Jews Have Six SensesWhen I encounter Israel's Independence Day, it remembers like my father's delight.
Touch, taste, sight, smell,hearing...memory. While Gentiles experience and process the world through the traditional senses, and use memory only as a second-order means of interpreting events, for Jews memory is no less primary than the prick of a pin, or its silver glimmer, or the taste of the blood it pulls from the finger. The Jew is pricked by a pin and remembers other pins. It is only by tracing the pinprick back to other pinpricks - when his mother tried to fix his sleeve while his arm was still in it, when his grandfather's fingers fell asleep from stroking his great-grandfather's damp forehead, when Abraham tested the knife point to be sure Isaac would feel no pain - that the Jew is able to know why it hurts.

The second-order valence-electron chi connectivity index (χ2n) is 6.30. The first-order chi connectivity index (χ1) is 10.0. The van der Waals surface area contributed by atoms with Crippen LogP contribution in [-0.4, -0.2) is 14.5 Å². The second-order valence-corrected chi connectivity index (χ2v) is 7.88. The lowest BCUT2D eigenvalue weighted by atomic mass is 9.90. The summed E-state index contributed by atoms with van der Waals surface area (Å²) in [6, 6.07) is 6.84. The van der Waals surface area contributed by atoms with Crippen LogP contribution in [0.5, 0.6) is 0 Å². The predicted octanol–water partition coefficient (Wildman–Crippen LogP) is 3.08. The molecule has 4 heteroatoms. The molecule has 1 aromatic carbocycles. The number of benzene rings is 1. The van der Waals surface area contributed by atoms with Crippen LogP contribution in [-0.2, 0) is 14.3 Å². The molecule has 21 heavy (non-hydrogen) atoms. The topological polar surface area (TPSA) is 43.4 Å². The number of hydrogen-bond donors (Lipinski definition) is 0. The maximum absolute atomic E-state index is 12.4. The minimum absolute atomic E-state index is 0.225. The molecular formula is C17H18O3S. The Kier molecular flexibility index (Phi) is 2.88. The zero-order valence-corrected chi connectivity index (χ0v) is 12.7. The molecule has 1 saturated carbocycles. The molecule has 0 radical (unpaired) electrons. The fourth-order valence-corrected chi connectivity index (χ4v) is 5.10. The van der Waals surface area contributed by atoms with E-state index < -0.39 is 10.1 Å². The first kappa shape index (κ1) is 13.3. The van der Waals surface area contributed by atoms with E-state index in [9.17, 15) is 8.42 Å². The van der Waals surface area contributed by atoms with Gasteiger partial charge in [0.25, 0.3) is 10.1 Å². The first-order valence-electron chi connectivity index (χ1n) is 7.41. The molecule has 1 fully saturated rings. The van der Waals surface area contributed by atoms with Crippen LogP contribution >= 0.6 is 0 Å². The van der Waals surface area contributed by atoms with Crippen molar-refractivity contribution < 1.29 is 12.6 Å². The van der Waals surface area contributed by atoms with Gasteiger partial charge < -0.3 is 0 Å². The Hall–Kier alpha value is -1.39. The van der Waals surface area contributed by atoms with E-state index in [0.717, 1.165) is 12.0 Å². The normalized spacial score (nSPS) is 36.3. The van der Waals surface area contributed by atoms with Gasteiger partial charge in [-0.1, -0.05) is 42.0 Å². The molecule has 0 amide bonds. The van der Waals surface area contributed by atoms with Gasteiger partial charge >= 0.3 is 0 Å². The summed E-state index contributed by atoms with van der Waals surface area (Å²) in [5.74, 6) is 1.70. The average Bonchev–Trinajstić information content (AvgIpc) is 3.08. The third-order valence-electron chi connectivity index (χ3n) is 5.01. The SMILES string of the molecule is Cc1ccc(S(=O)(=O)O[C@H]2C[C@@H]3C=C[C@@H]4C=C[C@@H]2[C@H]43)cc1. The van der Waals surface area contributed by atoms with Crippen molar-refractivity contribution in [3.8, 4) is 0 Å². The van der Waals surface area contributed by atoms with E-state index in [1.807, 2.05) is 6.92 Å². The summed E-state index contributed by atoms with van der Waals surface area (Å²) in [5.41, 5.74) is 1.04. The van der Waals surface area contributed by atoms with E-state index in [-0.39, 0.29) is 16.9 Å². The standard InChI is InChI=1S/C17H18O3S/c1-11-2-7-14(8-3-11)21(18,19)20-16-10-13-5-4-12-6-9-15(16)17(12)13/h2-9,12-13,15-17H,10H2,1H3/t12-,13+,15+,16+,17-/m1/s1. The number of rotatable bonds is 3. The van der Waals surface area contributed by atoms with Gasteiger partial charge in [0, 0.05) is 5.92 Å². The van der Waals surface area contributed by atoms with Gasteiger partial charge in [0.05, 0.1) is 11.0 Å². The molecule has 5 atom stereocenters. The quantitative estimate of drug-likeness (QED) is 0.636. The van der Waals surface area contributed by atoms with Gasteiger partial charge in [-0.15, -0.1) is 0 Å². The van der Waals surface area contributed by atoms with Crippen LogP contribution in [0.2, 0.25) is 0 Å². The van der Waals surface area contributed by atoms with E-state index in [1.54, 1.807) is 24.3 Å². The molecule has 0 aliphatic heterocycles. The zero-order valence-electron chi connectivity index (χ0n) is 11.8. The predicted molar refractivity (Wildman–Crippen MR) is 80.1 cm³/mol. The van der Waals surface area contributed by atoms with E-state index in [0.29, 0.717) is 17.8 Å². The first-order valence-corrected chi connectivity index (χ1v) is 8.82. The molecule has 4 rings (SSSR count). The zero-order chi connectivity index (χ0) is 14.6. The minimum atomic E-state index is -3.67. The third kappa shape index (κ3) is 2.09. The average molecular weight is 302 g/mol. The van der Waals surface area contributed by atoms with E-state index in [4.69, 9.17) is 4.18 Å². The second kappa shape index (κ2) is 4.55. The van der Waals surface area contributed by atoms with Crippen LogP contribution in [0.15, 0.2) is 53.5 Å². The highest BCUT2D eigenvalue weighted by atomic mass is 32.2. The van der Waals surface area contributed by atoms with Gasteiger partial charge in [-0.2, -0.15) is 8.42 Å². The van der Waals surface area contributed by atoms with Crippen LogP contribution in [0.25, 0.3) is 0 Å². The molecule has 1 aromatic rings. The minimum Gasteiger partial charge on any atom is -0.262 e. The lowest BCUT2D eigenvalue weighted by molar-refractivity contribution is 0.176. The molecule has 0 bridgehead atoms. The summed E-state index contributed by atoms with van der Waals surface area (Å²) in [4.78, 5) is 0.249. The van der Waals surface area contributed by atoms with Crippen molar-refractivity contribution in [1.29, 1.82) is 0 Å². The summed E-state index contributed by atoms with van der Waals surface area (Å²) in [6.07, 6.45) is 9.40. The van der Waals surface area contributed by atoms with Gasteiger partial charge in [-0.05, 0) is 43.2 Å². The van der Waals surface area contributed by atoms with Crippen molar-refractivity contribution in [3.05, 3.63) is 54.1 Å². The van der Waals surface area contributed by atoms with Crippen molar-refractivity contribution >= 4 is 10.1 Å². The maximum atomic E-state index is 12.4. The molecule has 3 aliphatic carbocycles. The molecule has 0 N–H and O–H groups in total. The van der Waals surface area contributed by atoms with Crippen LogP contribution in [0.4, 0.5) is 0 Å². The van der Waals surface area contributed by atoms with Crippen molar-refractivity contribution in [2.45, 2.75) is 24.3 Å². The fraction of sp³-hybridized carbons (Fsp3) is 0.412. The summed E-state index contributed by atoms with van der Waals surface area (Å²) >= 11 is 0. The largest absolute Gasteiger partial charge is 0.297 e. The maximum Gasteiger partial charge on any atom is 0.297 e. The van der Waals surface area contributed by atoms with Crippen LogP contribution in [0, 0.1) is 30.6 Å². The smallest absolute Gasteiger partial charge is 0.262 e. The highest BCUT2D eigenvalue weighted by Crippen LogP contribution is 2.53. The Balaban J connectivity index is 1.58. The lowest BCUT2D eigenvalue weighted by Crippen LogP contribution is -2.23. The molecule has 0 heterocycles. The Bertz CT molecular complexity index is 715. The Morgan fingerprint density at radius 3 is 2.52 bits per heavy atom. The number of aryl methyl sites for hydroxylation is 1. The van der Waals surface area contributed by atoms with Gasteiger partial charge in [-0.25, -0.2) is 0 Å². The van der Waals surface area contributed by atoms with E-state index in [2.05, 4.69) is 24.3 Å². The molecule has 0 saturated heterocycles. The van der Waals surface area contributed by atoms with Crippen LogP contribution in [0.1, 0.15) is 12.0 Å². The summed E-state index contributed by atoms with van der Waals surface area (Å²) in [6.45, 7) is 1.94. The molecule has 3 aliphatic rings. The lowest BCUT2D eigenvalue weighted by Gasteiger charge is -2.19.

When a Jew encounters a pin, he asks: What does it remember like?
Wednesday, May 03, 2006
Israel's 58th Independence Day 2006 (5766)
I actually remember that day in May, 1948, because my father was so pleased. He was a man of strong emotionality (bipolar? who knows?) and his anger frightened me terribly, but his tenderness strengthened me and ennobled the idea of a "Man" for me. So I am almost overcome with sentimentality today, saved only by the wry humor of the wonderful book I am reading: Jonathan Safran Foer's Everything is Illuminated. One of my favorite passages so far (I'm on page 200 of the British Penguin edition) is a quotation from The Book of Antecedents, a kind of group blog by the residents of the fictitious shtetl Trachimbod: